The shanty towns begin a half an hour walk south of the mall. The poverty is intense.
Some of the structures are made of tin, some are traditional tents, often a farm complex will feature both. The countryside is extremely quiet. I meet many more camels then people, and sometimes neither.
A car climbs slowly up a gravel path and offers me a lift. In it is a couple with their infant child. The man is driving. The woman is in the back seat, her face covered but for a narrow slit around her eyes. “I’ve never seen a stranger walk around here,” says the man, “So I really had to stop.”
I was picked up by Uda, his wife Nuf and their son Mohamed, all of them belong to the Al-Azazme tribe. Uda is a metalsmith and built their house with his bare hands. He sends his wife to make us coffee
Then shows me around. Mohamed is the youngest of seven children. The oldest is 15. All live in a structure thatis separated into two bedrooms, a kitchen and a living room.
When we go to the tent section of the property to have the coffee, Nuf is present, sitting a few meters behind her husband. Her face is uncovered.
I feel comfortable enough to approach the uprooting issue. It turns out that this family is among the ones set to be uprooted, and though Nuf is silent I learn from her husband that there’s a certain disagreement between them over how they should react. “I can live under a tree,” Uda says, “If you take my home, no problem. There’s a tree here in the yard. I’ll hang a few sheets of plastic from the branches, I can even survive winter like that. She can take the kids into the designated area. I’ll join them when I’m sick of living under the tree, maybe in twenty years.”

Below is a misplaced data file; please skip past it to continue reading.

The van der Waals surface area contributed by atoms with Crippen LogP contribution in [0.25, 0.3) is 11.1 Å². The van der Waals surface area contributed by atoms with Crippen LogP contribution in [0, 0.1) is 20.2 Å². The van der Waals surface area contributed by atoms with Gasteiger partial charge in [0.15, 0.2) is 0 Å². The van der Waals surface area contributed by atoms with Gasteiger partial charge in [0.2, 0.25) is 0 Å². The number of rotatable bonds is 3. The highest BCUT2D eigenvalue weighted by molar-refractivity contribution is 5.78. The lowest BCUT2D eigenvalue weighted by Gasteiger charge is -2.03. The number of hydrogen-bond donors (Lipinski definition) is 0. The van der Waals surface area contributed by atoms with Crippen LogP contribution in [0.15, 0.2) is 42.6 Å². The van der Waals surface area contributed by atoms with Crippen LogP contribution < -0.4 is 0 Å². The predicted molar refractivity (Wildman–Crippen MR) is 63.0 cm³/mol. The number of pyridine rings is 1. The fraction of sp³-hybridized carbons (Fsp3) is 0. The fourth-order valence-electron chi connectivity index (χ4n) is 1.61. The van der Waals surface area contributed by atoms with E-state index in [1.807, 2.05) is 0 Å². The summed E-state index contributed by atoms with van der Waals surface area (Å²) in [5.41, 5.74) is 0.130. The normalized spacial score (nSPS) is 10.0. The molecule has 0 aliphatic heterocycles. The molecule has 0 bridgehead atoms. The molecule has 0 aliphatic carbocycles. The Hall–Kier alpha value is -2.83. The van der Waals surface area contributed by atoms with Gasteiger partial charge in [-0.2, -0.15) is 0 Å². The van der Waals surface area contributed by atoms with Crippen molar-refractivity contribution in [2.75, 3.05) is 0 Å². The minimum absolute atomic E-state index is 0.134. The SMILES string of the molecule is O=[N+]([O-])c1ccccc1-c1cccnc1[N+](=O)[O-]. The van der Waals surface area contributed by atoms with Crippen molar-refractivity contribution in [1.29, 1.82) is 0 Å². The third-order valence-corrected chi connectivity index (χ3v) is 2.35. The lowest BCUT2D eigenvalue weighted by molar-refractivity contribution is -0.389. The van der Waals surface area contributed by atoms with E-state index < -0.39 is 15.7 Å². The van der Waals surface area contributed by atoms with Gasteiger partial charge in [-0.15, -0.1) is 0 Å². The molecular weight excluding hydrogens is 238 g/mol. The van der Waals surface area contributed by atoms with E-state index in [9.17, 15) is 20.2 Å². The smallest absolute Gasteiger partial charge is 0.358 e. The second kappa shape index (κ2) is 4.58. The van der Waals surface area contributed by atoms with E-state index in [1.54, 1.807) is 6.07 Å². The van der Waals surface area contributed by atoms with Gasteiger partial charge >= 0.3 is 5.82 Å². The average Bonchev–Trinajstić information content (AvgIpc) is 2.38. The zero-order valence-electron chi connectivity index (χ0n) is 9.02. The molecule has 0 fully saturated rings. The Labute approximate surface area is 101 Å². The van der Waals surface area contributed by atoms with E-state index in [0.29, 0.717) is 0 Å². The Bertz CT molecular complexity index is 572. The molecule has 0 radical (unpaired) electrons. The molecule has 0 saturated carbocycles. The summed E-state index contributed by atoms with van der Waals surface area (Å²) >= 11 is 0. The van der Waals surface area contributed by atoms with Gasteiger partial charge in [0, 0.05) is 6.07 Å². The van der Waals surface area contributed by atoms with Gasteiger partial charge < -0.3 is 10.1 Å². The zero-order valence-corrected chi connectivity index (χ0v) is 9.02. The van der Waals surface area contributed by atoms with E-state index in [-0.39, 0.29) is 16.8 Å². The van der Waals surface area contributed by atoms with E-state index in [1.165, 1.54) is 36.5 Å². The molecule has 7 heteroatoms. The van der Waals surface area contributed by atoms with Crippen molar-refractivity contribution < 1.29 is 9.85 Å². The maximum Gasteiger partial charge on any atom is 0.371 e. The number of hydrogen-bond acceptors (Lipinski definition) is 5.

“You know how it is,” Uda says, “You saw the people that were taken away from the Gaza strip, the settlers in the disengagement, I feel for them. They were crying. They were fighting. They were holding on to the windowframes. Of course they would. Many of them were born there, and the place where you were born, nothing can match it. Even if they offered you an apartment in Paris, you wouldn’t take it. Right?”
Well, depends in which arrondissement it is located. “To be honest, I think I would go for an apartment in Paris,” I say, “but of course I’d often reminisce to where I came from.”
“Of course you will. A man picks a tree, a point in the landscape, and that is who he is. You can’t move his heart from that.”